"Couldn't be much worse," I answer. I look in his eyes and see my own grief reflected there. Our hands find each other, holding fast to a part of 12 that Snow has somehow failed to destroy. We sit in silence for the rest of the trip to 13, which only takes about forty-five minutes. A mere week's journey on foot. Bonnie and Twill, the District 8 refugees who I encountered in the woods last winter, weren't so far from their destination after all. They apparently didn't make it, though. When I asked about them in 13, no one seemed to know who I was talking about. Died in the woods, I guess.

From the air, 13 looks about as cheerful as 12. The rubble isn't smoking, the way the Capitol shows it on television, but there's next to no life aboveground. In the seventy-five years since the Dark Days - when 13 was said to have been obliterated in the war between the Capitol and the districts - almost all new construction has been beneath the earth's surface. There was already a substantial underground facility here, developed over centuries to be either a clandestine refuge for government leaders in time of war or a last resort for humanity if life above became unlivable. Most important for the people of 13, it was the center of the Capitol's nuclear weapons development program. During the Dark Days, the rebels in 13 wrested control from the government forces, trained their nuclear missiles on the Capitol, and then struck a bargain: They would play dead in exchange for being left alone. The Capitol had another nuclear arsenal out west, but it couldn't attack 13 without certain retaliation. It was forced to accept 13's deal. The Capitol demolished the visible remains of the district and cut off all access from the outside. Perhaps the Capitol's leaders thought that, without help, 13 would die off on its own. It almost did a few times, but it always managed to pull through due to strict sharing of resources, strenuous discipline, and constant vigilance against any further attacks from the Capitol.

Now the citizens live almost exclusively underground. You can go outside for exercise and sunlight but only at very specific times in your schedule. You can't miss your schedule. Every morning, you're supposed to stick your right arm in this contraption in the wall. It tattoos the smooth inside of your forearm with your schedule for the day in a sickly purple ink. 7:00 - Breakfast. 7:30 - Kitchen Duties. 8:30 - Education Center, Room 17. And so on. The ink is indelible until 22:00 - Bathing . That's when whatever keeps it water resistant breaks down and the whole schedule rinses away. The lights-out at 22:30 signals that everyone not on the night shift should be in bed.

At first, when I was so ill in the hospital, I could forgo being imprinted. But once I moved into Compartment 307 with my mother and sister, I was expected to get with the program. Except for showing up for meals, though, I pretty much ignore the words on my arm. I just go back to our compartment or wander around 13 or fall asleep somewhere hidden. An abandoned air duct. Behind the water pipes in the laundry. There's a closet in the Education Center that's great because no one ever seems to need school supplies. They're so frugal with things here, waste is practically a criminal activity. Fortunately, the people of 12 have never been wasteful. But once I saw Fulvia Cardew crumple up a sheet of paper with just a couple of words written on it and you would've thought she'd murdered someone from the looks she got. Her face turned tomato red, making the silver flowers inlaid in her plump cheeks even more noticeable. The very portrait of excess. One of my few pleasures in 13 is watching the handful of pampered Capitol "rebels" squirming as they try to fit in.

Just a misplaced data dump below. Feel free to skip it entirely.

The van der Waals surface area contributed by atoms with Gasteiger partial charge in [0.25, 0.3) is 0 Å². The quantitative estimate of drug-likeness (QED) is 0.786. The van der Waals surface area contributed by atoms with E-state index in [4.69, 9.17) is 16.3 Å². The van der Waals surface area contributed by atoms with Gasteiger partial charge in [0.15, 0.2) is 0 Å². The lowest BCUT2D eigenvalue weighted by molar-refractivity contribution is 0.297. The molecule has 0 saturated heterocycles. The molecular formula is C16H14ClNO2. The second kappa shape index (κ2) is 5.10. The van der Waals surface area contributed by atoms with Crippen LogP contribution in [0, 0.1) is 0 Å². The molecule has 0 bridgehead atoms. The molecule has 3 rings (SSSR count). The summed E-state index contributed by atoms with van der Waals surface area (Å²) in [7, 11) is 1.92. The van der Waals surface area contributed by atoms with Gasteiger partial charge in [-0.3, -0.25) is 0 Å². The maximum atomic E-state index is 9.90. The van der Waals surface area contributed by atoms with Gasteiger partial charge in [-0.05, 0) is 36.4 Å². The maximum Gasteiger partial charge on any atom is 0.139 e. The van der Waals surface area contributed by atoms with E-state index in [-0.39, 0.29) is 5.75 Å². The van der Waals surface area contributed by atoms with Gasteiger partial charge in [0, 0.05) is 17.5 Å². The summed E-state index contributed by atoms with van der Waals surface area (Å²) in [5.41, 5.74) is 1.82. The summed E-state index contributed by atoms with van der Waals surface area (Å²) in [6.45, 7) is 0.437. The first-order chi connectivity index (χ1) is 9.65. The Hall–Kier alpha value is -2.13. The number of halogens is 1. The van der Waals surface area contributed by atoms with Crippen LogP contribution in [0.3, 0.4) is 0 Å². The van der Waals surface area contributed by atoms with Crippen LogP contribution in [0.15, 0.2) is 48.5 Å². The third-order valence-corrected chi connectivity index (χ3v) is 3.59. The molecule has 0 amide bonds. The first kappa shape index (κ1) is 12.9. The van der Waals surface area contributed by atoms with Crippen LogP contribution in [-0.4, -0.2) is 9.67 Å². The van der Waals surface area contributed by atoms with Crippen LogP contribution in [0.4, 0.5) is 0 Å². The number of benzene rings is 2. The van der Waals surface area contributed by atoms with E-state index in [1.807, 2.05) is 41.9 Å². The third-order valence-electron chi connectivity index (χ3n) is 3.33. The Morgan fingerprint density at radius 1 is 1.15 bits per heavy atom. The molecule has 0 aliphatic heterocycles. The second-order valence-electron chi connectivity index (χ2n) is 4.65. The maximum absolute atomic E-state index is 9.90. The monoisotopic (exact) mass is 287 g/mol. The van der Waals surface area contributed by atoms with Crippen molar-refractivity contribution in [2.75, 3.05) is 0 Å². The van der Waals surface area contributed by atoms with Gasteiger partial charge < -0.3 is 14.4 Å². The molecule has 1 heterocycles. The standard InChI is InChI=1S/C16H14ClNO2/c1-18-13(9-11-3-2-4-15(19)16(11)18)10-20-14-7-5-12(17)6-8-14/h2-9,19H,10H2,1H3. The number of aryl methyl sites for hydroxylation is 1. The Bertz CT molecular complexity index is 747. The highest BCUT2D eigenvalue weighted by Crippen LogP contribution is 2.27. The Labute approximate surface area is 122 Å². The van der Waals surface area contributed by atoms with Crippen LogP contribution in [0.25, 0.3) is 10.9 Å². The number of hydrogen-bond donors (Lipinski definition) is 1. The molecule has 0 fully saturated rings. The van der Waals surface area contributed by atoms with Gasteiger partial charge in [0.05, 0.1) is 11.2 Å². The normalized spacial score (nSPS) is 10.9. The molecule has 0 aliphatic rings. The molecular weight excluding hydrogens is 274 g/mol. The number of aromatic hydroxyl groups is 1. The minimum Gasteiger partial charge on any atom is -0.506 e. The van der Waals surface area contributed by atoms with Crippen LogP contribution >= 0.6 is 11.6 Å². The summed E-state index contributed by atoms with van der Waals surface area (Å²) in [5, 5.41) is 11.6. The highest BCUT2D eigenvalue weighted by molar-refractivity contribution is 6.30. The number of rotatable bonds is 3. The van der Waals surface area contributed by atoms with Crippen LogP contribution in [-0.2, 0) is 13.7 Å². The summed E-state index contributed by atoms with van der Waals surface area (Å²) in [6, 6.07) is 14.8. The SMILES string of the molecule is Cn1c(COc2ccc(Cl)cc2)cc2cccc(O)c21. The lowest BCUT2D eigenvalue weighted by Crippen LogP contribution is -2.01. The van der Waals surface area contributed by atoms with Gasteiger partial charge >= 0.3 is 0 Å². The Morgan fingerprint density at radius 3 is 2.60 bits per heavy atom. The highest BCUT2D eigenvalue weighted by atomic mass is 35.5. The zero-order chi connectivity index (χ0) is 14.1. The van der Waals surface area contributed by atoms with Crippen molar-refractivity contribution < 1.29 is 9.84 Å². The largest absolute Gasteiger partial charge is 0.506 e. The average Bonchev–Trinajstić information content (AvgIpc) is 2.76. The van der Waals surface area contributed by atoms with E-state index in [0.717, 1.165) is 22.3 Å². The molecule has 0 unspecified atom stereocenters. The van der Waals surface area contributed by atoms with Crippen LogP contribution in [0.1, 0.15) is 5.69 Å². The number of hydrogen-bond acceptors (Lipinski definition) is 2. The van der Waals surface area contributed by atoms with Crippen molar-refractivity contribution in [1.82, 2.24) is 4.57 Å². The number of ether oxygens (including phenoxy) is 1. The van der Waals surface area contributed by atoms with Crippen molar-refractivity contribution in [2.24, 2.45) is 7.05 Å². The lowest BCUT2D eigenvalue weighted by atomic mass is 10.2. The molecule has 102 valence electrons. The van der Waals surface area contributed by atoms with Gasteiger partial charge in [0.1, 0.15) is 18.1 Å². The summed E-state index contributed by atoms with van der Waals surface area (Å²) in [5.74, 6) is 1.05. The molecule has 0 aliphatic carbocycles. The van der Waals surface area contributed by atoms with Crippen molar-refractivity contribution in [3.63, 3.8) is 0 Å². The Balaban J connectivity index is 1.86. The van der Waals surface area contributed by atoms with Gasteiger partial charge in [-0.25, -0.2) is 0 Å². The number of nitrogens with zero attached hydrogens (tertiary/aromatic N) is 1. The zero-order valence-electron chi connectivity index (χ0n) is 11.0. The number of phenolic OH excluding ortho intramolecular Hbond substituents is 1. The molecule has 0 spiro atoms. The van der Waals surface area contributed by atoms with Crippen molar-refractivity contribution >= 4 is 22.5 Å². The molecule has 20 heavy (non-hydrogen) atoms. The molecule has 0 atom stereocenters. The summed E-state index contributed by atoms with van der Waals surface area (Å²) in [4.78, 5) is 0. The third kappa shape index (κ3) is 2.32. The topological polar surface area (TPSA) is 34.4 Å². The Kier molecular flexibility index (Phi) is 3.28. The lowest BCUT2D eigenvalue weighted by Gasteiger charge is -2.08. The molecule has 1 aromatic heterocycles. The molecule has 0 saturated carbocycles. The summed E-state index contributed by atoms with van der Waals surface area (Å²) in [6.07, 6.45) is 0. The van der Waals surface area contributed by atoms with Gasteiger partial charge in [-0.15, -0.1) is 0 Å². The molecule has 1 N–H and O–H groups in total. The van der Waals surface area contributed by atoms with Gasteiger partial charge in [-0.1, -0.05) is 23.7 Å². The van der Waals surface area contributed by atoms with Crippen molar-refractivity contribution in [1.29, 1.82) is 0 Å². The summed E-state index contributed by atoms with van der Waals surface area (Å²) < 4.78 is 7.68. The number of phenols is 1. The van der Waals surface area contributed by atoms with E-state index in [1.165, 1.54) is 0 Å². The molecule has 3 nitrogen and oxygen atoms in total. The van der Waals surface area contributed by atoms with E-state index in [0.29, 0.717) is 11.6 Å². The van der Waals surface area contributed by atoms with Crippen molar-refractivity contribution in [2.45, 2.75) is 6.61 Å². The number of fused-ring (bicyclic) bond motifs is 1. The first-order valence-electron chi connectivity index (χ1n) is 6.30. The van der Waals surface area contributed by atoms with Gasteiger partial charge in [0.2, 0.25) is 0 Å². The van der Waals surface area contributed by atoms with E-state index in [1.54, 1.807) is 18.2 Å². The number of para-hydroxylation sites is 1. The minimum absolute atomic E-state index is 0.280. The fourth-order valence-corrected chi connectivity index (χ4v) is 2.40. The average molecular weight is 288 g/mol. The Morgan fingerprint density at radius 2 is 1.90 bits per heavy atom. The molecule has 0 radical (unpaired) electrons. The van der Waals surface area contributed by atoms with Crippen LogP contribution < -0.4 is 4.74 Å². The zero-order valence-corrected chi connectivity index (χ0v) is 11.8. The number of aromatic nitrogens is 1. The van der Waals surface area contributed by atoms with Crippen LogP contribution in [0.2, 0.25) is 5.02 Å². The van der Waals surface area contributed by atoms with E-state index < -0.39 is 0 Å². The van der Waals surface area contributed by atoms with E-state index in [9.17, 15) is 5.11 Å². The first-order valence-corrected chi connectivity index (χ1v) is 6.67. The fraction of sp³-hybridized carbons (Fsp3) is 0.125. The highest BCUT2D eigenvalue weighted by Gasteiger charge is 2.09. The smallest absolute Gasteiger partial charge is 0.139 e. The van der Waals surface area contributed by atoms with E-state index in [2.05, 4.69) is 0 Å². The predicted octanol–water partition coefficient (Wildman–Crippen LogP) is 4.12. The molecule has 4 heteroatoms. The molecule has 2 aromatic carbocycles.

I don't know how long I'll be able to get away with my complete disregard for the clockwork precision of attendance required by my hosts. Right now, they leave me alone because I'm classified as mentally disoriented - it says so right on my plastic medical bracelet - and everyone has to tolerate my ramblings. But that can't last forever. Neither can their patience with the Mockingjay issue.

From the landing pad, Gale and I walk down a series of stairways to Compartment 307. We could take the elevator, only it reminds me too much of the one that lifted me into the arena. I'm having a hard time adjusting to being underground so much. But after the surreal encounter with the rose, for the first time the descent makes me feel safer.

I hesitate at the door marked 307 , anticipating the questions from my family. "What am I going to tell them about Twelve?" I ask Gale.

"I doubt they'll ask for details. They saw it burn. They'll mostly be worried about how you're handling it." Gale touches my cheek. "Like I am."

I press my face against his hand for a moment. "I'll survive."

Then I take a deep breath and open the door. My mother and sister are home for 18:00 - Reflection, a half hour of downtime before dinner. I see the concern on their faces as they try to gauge my emotional state. Before anyone can ask anything, I empty my game bag and it becomes 18:00 - Cat Adoration. Prim just sits on the floor weeping and rocking that awful Buttercup, who interrupts his purring only for an occasional hiss at me. He gives me a particularly smug look when she ties the blue ribbon around his neck.